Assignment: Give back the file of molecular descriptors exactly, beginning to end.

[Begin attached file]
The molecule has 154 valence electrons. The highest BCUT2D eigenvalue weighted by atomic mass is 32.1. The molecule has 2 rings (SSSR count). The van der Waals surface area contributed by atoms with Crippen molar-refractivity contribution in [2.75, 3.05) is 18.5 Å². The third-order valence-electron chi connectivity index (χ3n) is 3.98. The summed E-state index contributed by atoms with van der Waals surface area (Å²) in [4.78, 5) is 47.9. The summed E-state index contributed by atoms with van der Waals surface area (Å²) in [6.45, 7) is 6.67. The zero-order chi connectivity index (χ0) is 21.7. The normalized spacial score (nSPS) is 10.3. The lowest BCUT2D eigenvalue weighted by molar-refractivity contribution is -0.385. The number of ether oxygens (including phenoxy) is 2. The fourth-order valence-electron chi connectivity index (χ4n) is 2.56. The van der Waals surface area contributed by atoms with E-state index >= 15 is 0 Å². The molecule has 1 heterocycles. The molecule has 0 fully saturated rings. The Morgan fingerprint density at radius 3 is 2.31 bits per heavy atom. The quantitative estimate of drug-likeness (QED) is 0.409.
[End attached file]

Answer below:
The molecule has 154 valence electrons. The highest BCUT2D eigenvalue weighted by atomic mass is 32.1. The molecule has 2 rings (SSSR count). The van der Waals surface area contributed by atoms with Crippen molar-refractivity contribution in [2.75, 3.05) is 18.5 Å². The third-order valence-electron chi connectivity index (χ3n) is 3.98. The summed E-state index contributed by atoms with van der Waals surface area (Å²) in [4.78, 5) is 47.9. The summed E-state index contributed by atoms with van der Waals surface area (Å²) in [6.45, 7) is 6.67. The zero-order chi connectivity index (χ0) is 21.7. The normalized spacial score (nSPS) is 10.3. The lowest BCUT2D eigenvalue weighted by molar-refractivity contribution is -0.385. The number of ether oxygens (including phenoxy) is 2. The fourth-order valence-electron chi connectivity index (χ4n) is 2.56. The van der Waals surface area contributed by atoms with E-state index >= 15 is 0 Å². The molecule has 1 heterocycles. The molecule has 0 fully saturated rings. The Morgan fingerprint density at radius 3 is 2.31 bits per heavy atom. The quantitative estimate of drug-likeness (QED) is 0.409.